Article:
In 1995, a systematic review was published in the BMJ covering all RCTs related to anticonvulsants prescribed for analgesia.35 Since 1995, no new RCTs have been indexed in this field in PubMed. The authors were able to identify only two RCTs on the efficacy of carbamazepine in trigeminal neuralgia. These RCTs both followed a crossover design and recruited only 27 patients and 20 patients, respectively, gauging outcomes after 5 days of treatment and 14 days, respectively. All other studies conducted were not randomized controlled studies. The authors also identified only three comparator studies wherein carbamazepine was compared to tizanidine, tocainide, and pimozide, but none comparing carbamazepine to phenytoin.
Most recent review articles state that first-line pharmacotherapy for idiopathic trigeminal neuralgia should be carbamazepine.36 However, given our review of the limited literature, the alternative statement supporting phenytoin as the first choice seems equally valid.
Commercial and IP reasons for shifting attention from phenytoin to carbamazepine
Interestingly, it was only after Geigy became the official developer of carbamazepine in the 1960s as pharmacotherapy for idiopathic trigeminal neuralgia that clinicians began to resort to the drug as their first choice for this indication, irrespective of the lack of convincing evidence of its superiority to phenytoin. Phenytoin, however, unlike carbamazepine, was not patent protected. It is extremely likely that carbamazepine’s patent protection in conjunction with aggressive marketing by Geigy explains why the research and clinical focus shifted from phenytoin to carbamazepine. To date, there are still no convincing RCTs proving the superiority of carbamazepine over phenytoin in trigeminal neuralgia. There is as much evidence supporting phenytoin as the first choice for the treatment of trigeminal neuralgia rather than carbamazepine. Furthermore, given the complex side effects of carbamazepine, one might even argue for phenytoin as the rational first choice.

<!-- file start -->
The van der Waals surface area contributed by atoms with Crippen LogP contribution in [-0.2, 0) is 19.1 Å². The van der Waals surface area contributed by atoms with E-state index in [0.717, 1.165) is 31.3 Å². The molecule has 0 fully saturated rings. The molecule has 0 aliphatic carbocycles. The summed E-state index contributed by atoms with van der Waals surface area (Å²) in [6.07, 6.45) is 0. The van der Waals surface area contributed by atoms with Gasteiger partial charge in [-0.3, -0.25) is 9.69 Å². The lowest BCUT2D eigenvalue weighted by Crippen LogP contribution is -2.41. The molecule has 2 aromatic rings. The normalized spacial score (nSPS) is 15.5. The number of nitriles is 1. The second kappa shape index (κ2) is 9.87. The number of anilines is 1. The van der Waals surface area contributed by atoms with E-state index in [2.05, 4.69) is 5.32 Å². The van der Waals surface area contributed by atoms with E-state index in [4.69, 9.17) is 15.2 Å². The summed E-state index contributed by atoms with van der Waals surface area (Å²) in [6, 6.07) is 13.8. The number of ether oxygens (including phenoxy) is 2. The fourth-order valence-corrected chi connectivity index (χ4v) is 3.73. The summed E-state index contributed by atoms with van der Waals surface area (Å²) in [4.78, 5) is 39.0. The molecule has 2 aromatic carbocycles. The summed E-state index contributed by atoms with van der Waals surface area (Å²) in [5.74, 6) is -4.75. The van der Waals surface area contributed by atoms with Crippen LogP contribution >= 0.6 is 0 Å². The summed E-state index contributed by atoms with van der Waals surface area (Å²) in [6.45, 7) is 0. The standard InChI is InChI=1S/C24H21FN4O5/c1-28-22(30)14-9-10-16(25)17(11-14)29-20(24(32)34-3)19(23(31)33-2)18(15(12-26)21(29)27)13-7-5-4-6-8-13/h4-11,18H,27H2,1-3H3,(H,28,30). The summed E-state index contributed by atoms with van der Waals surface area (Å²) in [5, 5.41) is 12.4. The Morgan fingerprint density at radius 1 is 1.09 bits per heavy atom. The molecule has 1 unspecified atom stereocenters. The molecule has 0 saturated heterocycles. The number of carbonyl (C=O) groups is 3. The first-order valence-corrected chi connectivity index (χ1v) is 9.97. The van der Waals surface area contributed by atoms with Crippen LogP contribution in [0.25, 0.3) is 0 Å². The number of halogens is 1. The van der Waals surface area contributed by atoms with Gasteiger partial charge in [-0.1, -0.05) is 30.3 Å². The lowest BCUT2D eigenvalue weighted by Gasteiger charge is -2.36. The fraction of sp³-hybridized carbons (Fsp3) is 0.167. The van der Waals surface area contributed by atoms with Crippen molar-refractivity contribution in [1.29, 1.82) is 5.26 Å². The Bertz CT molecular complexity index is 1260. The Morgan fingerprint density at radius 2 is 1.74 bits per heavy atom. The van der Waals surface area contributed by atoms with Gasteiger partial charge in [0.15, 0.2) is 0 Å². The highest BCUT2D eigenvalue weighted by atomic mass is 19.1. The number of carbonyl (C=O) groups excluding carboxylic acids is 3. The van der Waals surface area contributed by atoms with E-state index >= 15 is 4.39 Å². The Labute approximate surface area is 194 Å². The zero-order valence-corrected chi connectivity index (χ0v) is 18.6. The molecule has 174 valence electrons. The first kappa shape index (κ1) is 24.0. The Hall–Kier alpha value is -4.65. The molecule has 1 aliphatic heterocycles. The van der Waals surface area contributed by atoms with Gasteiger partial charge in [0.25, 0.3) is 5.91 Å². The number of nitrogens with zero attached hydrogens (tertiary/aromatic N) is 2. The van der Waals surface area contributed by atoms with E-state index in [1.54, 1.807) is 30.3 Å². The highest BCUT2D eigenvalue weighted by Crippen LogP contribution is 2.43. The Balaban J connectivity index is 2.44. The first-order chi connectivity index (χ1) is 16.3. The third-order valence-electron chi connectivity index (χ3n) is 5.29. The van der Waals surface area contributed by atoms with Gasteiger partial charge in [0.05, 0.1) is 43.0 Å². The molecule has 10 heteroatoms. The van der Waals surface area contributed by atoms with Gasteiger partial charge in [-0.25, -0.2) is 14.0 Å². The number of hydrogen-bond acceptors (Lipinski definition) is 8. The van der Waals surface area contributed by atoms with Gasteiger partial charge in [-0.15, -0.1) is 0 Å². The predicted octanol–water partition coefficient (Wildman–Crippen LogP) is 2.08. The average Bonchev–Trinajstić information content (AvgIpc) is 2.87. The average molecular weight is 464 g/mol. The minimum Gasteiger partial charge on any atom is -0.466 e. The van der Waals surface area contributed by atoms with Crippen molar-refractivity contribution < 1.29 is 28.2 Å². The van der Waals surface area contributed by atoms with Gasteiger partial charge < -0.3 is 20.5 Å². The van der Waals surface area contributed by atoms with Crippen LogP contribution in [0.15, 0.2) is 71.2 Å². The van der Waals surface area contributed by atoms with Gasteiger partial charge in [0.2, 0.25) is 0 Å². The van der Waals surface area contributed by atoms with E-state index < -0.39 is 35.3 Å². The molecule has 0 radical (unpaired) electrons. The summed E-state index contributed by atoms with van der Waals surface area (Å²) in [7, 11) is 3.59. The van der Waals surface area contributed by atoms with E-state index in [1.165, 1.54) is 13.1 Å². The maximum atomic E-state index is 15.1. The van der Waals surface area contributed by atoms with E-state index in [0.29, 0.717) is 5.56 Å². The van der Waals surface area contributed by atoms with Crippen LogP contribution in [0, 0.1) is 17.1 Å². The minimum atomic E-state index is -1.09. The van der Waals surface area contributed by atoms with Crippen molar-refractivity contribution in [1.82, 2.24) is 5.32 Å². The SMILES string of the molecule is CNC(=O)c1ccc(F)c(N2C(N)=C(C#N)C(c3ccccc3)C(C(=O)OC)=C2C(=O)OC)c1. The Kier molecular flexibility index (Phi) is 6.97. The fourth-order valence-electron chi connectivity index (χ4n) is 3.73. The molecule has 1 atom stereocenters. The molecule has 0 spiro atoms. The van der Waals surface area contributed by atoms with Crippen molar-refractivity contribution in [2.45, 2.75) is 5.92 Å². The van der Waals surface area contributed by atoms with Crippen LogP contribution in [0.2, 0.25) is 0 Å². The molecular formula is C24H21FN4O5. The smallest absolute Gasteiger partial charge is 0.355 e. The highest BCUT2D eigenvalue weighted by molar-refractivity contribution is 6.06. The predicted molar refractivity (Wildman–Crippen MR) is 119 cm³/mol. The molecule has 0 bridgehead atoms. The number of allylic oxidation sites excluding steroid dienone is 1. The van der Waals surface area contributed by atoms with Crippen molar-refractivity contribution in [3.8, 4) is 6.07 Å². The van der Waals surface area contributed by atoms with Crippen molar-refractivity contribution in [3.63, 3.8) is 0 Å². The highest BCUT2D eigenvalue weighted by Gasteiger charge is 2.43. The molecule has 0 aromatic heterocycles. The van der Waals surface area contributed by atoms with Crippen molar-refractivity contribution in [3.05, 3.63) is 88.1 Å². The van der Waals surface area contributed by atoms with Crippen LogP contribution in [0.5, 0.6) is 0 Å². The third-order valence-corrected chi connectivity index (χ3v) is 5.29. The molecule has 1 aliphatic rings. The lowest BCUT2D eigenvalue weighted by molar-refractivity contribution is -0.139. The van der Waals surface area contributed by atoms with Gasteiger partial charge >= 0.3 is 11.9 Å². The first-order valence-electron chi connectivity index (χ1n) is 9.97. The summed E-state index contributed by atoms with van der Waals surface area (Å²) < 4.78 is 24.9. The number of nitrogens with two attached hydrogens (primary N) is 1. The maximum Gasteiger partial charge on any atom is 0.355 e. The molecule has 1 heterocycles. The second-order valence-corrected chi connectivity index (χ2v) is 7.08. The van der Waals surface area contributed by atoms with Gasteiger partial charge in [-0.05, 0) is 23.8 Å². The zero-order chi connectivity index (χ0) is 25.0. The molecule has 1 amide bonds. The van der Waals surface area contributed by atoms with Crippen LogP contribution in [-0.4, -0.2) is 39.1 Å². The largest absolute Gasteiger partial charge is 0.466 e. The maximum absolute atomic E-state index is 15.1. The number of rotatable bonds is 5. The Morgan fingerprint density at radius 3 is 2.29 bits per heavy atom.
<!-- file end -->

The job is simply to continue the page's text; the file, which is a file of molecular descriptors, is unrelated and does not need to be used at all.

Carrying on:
In 1975, in a JAMA article on “new uses of phenytoin” the authors concluded in line with our arguments: “controlled studies have not demonstrated conclusively the efficacy of either phenytoin or carbamazepine, and there is no good evidence to support the use of either or both agents.”37
From an ethical perspective, we struggle with this. To substitute patent protection and aggressive marketing for scientific evidence of superiority or even non-inferiority potentially puts our patients at risk for oligoanalgesia in the name of corporate profits. Although we have highlighted the unfortunate histories of phenytoin and carbamazepine, these are certainly not the only pain medications with regard to which the wool has been pulled over the eyes of unsuspecting prescribers and their patients. Our hope is that clinicians will accept this editorial as a warning to familiarize themselves with the empirical data supporting the prescription of one drug over another, as our cautionary tale demonstrates that “the next great thing” is not necessarily all that great.
The authors report no conflicts of interest in this work.